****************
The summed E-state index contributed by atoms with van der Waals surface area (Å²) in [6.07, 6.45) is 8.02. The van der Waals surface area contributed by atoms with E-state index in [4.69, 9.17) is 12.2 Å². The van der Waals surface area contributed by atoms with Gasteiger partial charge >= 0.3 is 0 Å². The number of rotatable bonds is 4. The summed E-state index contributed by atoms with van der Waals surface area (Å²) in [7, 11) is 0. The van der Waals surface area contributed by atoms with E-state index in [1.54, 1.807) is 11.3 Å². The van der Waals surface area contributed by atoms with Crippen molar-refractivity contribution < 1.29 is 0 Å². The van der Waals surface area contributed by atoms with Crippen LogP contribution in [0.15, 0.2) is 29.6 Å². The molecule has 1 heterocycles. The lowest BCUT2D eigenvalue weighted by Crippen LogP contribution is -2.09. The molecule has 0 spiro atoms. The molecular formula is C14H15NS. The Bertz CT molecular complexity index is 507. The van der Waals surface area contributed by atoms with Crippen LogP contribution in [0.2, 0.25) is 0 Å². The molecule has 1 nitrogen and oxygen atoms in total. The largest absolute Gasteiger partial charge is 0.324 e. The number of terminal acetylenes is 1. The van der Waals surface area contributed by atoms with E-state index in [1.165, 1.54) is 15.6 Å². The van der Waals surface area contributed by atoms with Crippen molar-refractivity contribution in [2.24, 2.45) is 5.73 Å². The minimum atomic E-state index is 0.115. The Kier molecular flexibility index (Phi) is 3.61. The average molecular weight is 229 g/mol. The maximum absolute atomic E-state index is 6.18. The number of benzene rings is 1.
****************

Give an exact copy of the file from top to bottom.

The summed E-state index contributed by atoms with van der Waals surface area (Å²) in [6.07, 6.45) is 8.02. The van der Waals surface area contributed by atoms with E-state index in [4.69, 9.17) is 12.2 Å². The van der Waals surface area contributed by atoms with Gasteiger partial charge >= 0.3 is 0 Å². The number of rotatable bonds is 4. The summed E-state index contributed by atoms with van der Waals surface area (Å²) in [7, 11) is 0. The van der Waals surface area contributed by atoms with E-state index in [1.54, 1.807) is 11.3 Å². The van der Waals surface area contributed by atoms with Crippen molar-refractivity contribution < 1.29 is 0 Å². The van der Waals surface area contributed by atoms with Crippen LogP contribution in [0.15, 0.2) is 29.6 Å². The molecule has 1 heterocycles. The lowest BCUT2D eigenvalue weighted by Crippen LogP contribution is -2.09. The molecule has 0 spiro atoms. The molecular formula is C14H15NS. The Bertz CT molecular complexity index is 507. The van der Waals surface area contributed by atoms with Crippen LogP contribution in [0.2, 0.25) is 0 Å². The molecule has 1 nitrogen and oxygen atoms in total. The largest absolute Gasteiger partial charge is 0.324 e. The number of terminal acetylenes is 1. The van der Waals surface area contributed by atoms with E-state index in [1.165, 1.54) is 15.6 Å². The van der Waals surface area contributed by atoms with Crippen molar-refractivity contribution in [2.24, 2.45) is 5.73 Å². The minimum atomic E-state index is 0.115. The Kier molecular flexibility index (Phi) is 3.61. The average molecular weight is 229 g/mol. The maximum absolute atomic E-state index is 6.18. The number of benzene rings is 1.